The Cost Of A Comic Book Hobby

by Connor Relyea

I have been a major comic book fan since I first got to college. There I was introduced to the Marvel NOW! lineup and the New 52 lineup; both started new series with new first issues, so it seemed like the comic book industry was beckoning for me to take up the hobby. More recently, I’ve stuck to digital comics because the nature of my life is mobile. I travel the country a lot and it makes sense for my computer to be the main access point for my hobby since it goes with me everywhere and that means I don’t have to rely on having a physical bookstore nearby.

Recently, the comic portal that I buy all my titles from, Comixology, changed its interface to count how many titles a user has in their library. I was actually shocked to see the number of comics I have bought. According to Comixology, I have bought over 482 comic books in the past five years. This of course doesn’t include the 13 physical trade volumes I have in my library at my home, which brings the total amount of comics I own up to 495.

I wanted to know how much money I had spent during my time as a comic book geek. According to comic book site Newsarama, the average price of comic books is $2.99, with larger issues priced at $3.99 or $4.99 depending on the size of the issue. I decided to use the $2.99 standard for the issues that I own, since it is the most standard price for comics that I buy. Also, note that I did not include any sales tax for these items as Comixology does not include sales tax as part of its purchasing platform.

Now to the numbers for a five year period:

  • Single issues of comic books I purchased: 482
  • Average price at $2.99, amount spent on single issues: $1,441.18
  • Per year average: $288.24
  • Per month average: $24.02
  • Per week average: $5.54
  • Per day average: $0.79

After I figured out the average I had spent on single issues, I decided to use the accurate pricing for the volumes I own since it was easier to collect that information. Below are those numbers:

  • Volumes of comic books I purchased: 13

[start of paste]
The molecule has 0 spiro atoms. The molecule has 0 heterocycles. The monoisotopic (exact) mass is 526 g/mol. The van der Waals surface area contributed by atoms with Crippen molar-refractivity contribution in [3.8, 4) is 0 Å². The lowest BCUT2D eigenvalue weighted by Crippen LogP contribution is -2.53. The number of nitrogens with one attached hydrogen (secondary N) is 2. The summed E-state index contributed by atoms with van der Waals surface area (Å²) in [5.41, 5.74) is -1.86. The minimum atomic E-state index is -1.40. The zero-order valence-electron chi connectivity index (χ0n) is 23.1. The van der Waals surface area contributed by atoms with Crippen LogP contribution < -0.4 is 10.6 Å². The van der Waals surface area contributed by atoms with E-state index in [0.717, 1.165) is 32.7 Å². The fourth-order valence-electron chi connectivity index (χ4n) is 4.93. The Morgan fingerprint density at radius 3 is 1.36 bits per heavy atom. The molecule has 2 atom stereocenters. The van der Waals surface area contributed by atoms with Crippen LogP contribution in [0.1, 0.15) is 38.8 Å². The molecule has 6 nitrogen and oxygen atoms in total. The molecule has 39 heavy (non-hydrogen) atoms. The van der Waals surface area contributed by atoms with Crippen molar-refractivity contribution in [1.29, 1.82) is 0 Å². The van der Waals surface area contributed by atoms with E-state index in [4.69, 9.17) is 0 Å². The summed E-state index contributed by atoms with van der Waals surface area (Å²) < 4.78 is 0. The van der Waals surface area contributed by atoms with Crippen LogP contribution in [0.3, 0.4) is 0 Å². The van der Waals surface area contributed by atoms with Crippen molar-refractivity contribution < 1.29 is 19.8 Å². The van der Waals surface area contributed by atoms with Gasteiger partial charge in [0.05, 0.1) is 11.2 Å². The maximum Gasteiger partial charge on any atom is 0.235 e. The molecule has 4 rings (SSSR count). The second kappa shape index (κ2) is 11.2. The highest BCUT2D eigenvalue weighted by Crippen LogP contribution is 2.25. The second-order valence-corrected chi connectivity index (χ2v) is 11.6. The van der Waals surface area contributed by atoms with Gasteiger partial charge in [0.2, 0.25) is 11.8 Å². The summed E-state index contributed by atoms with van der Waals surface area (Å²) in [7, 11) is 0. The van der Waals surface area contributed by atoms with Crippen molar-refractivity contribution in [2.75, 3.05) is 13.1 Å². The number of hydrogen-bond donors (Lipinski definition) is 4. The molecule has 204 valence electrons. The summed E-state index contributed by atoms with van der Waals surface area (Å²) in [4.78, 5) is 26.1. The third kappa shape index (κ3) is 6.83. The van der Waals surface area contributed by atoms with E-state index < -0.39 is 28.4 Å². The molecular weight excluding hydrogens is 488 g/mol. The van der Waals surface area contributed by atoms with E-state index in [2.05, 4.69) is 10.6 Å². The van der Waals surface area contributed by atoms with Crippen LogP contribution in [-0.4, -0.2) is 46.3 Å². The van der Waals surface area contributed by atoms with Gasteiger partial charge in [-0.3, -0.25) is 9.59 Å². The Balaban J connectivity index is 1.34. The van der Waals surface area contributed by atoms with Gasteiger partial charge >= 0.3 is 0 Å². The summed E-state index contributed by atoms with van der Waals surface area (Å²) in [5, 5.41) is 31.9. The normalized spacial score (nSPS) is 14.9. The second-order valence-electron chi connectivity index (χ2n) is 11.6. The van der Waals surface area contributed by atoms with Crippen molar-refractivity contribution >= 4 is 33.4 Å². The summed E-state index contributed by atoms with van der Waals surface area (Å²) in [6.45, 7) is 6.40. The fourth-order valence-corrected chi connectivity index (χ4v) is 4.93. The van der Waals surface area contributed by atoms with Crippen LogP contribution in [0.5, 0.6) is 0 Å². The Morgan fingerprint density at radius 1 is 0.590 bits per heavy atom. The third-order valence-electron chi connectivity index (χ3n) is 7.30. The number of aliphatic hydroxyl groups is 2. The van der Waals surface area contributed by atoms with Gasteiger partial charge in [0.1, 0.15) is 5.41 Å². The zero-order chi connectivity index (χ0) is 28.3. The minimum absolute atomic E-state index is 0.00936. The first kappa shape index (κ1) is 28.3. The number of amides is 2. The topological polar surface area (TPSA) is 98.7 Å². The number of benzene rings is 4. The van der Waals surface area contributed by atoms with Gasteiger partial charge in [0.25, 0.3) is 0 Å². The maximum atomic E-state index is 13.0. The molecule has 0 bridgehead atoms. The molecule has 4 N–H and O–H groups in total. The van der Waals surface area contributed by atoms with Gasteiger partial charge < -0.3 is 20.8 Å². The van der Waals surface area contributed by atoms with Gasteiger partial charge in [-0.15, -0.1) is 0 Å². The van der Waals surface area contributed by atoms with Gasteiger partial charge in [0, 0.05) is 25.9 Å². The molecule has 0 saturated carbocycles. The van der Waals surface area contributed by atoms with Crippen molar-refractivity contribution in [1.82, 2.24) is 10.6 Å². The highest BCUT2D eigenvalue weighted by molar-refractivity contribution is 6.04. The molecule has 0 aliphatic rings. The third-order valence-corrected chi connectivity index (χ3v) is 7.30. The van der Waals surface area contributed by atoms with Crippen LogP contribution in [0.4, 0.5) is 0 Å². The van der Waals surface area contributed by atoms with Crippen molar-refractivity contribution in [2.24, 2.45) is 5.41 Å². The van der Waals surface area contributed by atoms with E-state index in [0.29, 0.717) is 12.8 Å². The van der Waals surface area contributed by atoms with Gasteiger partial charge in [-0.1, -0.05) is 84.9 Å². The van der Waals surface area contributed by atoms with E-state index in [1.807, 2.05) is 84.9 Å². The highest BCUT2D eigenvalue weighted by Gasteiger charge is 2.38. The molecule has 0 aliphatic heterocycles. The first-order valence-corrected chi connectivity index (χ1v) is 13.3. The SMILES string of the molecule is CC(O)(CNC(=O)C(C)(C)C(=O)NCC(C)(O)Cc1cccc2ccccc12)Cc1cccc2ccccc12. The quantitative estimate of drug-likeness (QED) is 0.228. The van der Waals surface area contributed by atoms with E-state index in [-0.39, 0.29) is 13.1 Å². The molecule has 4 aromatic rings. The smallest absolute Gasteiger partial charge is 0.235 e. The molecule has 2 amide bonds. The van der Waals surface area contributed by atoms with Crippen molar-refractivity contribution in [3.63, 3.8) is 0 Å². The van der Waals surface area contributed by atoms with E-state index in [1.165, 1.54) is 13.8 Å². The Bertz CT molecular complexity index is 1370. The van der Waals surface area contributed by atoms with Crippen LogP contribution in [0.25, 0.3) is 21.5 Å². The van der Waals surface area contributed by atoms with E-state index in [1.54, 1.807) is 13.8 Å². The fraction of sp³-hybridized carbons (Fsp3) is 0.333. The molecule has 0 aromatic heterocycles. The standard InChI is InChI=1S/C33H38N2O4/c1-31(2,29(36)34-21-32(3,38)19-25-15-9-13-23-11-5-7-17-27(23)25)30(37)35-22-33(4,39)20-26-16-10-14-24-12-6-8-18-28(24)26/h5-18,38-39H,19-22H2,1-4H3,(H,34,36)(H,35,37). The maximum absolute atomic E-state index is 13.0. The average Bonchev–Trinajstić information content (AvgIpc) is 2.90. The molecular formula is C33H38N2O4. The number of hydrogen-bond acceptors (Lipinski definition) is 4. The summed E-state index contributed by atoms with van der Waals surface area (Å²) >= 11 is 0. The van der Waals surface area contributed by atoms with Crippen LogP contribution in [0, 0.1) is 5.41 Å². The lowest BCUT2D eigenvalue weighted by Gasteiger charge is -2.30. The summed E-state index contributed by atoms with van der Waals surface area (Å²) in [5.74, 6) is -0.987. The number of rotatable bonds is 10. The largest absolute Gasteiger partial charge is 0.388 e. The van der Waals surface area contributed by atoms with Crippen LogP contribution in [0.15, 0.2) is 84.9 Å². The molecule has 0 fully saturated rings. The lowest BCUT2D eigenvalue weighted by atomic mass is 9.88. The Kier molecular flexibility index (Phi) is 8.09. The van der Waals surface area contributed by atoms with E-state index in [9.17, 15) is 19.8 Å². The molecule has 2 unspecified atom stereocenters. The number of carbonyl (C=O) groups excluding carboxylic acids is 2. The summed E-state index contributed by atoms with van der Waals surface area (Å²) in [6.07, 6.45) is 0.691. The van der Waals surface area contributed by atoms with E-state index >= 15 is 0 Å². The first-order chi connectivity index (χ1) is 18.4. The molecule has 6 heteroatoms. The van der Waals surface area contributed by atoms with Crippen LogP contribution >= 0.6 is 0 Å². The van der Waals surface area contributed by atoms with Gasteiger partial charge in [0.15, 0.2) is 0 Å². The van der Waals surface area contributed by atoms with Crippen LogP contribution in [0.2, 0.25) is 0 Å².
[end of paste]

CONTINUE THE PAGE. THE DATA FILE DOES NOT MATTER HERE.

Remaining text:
• Prices for those comics:
  • 4 Volumes of Bone ($9.99): $39.96
  • 4 Volumes of SAGA (14.99): $59.96
  • One Volume of MAUS: $14.95
  • One Volume of Children’s Crusade: $34.99
  • One Volume of Serenity: The Shepherd’s Tale: $13.20
  • One Volume of Serenity: Those Left Behind: $13.47
  • One Complete Collection of Watchmen: $11.99

Total amount spent on volumes: $188.52

So the total amount I have spent on comic books over the past five years has been $1,629.70. Of course, because that number is largely based on averages, I expect that it is actually higher due to the purchase of single issues that cost above the average price that I used.

This number originally astounded me. In my life, I have never felt like I had $1,600. For most of the time that I have been reading comics, I have been working minimum wage jobs that don’t generally lead to a person accruing wealth. My money is tied up in other expenses like bills, debt and groceries — things that are necessary to live.

I wanted to see how this amount of money measured up to other parts of my life, so I sat down to figure out how many of these common items that I purchase I would need to buy in order to reach the amount I spent on comic books. Those numbers are below:

  • Starbucks Peppermint Mocha (Grande, $4.65): 350.47 mochas
  • McDonald’s Ten Piece Chicken McNugget Meal ($6.49): 251.11 meals
  • Garnier Fructis Daily Care 2-in-1 Shampoo & Conditioner (WalMart, $4.49): 362.96 bottles
  • Bic Sensitive Shaver (12 pack, WalMart, $2.57): 634.12 packs of razors
  • Gasoline (Shell, $2.41 as priced in Illinois): 676.22 gallons

With some of these items it would actually be fairly easy to reach the amount I spend on comic books in one year. For example, if I bought a Peppermint Mocha every day for 11 and a half months, I would reach the amount I spent on comic books. That is a little excessive, though, even for someone who loves Peppermint Mochas from Starbucks as much as I do.

Even though I am staring this number in the face, I am not moved to stop my comic book spending. I figure that, no matter what, I’m going to continue buying comic books because I love the medium and I really admire the writers and artists that work within it. Now I just have a stronger idea of what I am actually doing with my finances.

Connor Relyea is a freelance writer and editor living the suburban life in the Chicago area. He is currently the Comics Editor at Fangirl Magazine. Follow him on Twitter @CRelyea12.

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